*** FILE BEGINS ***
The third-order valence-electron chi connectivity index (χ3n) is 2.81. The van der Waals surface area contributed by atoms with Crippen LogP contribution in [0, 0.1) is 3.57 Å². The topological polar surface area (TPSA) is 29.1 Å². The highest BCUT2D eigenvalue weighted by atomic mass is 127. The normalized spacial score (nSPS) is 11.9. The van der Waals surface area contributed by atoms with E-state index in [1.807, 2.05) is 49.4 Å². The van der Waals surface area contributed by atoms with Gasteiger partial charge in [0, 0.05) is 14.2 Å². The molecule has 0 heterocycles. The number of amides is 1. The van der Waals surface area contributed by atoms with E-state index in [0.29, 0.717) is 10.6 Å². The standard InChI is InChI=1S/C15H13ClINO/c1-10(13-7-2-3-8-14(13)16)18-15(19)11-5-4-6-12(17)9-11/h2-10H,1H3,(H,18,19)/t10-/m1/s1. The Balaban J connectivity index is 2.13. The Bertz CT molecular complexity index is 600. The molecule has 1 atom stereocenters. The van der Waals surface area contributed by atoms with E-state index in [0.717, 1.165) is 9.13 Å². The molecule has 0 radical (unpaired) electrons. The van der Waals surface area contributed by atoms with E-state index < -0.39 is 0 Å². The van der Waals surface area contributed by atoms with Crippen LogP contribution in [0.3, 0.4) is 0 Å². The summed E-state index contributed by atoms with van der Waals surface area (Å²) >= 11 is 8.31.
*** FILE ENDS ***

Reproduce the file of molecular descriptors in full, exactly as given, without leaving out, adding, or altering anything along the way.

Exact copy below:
The third-order valence-electron chi connectivity index (χ3n) is 2.81. The van der Waals surface area contributed by atoms with Crippen LogP contribution in [0, 0.1) is 3.57 Å². The topological polar surface area (TPSA) is 29.1 Å². The highest BCUT2D eigenvalue weighted by atomic mass is 127. The normalized spacial score (nSPS) is 11.9. The van der Waals surface area contributed by atoms with E-state index in [1.807, 2.05) is 49.4 Å². The van der Waals surface area contributed by atoms with Gasteiger partial charge in [0, 0.05) is 14.2 Å². The molecule has 0 heterocycles. The number of amides is 1. The van der Waals surface area contributed by atoms with E-state index in [0.29, 0.717) is 10.6 Å². The standard InChI is InChI=1S/C15H13ClINO/c1-10(13-7-2-3-8-14(13)16)18-15(19)11-5-4-6-12(17)9-11/h2-10H,1H3,(H,18,19)/t10-/m1/s1. The Balaban J connectivity index is 2.13. The Bertz CT molecular complexity index is 600. The molecule has 1 atom stereocenters. The van der Waals surface area contributed by atoms with E-state index in [0.717, 1.165) is 9.13 Å². The molecule has 0 radical (unpaired) electrons. The van der Waals surface area contributed by atoms with E-state index < -0.39 is 0 Å². The van der Waals surface area contributed by atoms with Crippen LogP contribution in [0.3, 0.4) is 0 Å². The summed E-state index contributed by atoms with van der Waals surface area (Å²) >= 11 is 8.31.